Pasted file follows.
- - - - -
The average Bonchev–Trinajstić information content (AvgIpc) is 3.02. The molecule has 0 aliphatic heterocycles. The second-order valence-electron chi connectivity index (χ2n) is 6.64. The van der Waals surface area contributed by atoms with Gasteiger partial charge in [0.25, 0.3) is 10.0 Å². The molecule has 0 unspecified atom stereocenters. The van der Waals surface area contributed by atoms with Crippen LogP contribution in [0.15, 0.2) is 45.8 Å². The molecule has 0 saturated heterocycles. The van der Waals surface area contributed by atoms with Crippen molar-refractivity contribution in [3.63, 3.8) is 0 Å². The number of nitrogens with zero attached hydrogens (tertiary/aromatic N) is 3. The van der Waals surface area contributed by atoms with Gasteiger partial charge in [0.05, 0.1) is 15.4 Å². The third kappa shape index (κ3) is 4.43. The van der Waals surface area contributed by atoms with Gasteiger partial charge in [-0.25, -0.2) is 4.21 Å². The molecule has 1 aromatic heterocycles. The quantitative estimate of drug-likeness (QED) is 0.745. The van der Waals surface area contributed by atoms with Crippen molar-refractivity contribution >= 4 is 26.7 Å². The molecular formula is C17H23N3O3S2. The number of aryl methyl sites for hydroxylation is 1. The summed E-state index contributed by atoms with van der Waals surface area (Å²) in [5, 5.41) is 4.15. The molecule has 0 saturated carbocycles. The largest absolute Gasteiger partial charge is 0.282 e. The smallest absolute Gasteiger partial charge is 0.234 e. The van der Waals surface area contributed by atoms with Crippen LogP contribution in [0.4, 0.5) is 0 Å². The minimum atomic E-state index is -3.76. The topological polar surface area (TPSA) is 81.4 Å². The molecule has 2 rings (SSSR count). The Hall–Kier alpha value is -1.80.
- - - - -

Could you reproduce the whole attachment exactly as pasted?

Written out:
The average Bonchev–Trinajstić information content (AvgIpc) is 3.02. The molecule has 0 aliphatic heterocycles. The second-order valence-electron chi connectivity index (χ2n) is 6.64. The van der Waals surface area contributed by atoms with Gasteiger partial charge in [0.25, 0.3) is 10.0 Å². The molecule has 0 unspecified atom stereocenters. The van der Waals surface area contributed by atoms with Crippen LogP contribution in [0.15, 0.2) is 45.8 Å². The molecule has 0 saturated heterocycles. The van der Waals surface area contributed by atoms with Crippen molar-refractivity contribution in [3.63, 3.8) is 0 Å². The number of nitrogens with zero attached hydrogens (tertiary/aromatic N) is 3. The van der Waals surface area contributed by atoms with Gasteiger partial charge in [0.05, 0.1) is 15.4 Å². The third kappa shape index (κ3) is 4.43. The van der Waals surface area contributed by atoms with Gasteiger partial charge in [-0.25, -0.2) is 4.21 Å². The molecule has 1 aromatic heterocycles. The quantitative estimate of drug-likeness (QED) is 0.745. The van der Waals surface area contributed by atoms with Crippen molar-refractivity contribution >= 4 is 26.7 Å². The molecular formula is C17H23N3O3S2. The number of aryl methyl sites for hydroxylation is 1. The summed E-state index contributed by atoms with van der Waals surface area (Å²) in [5, 5.41) is 4.15. The molecule has 0 saturated carbocycles. The largest absolute Gasteiger partial charge is 0.282 e. The smallest absolute Gasteiger partial charge is 0.234 e. The van der Waals surface area contributed by atoms with Crippen LogP contribution in [0.4, 0.5) is 0 Å². The minimum atomic E-state index is -3.76. The topological polar surface area (TPSA) is 81.4 Å². The molecule has 2 rings (SSSR count). The Hall–Kier alpha value is -1.80.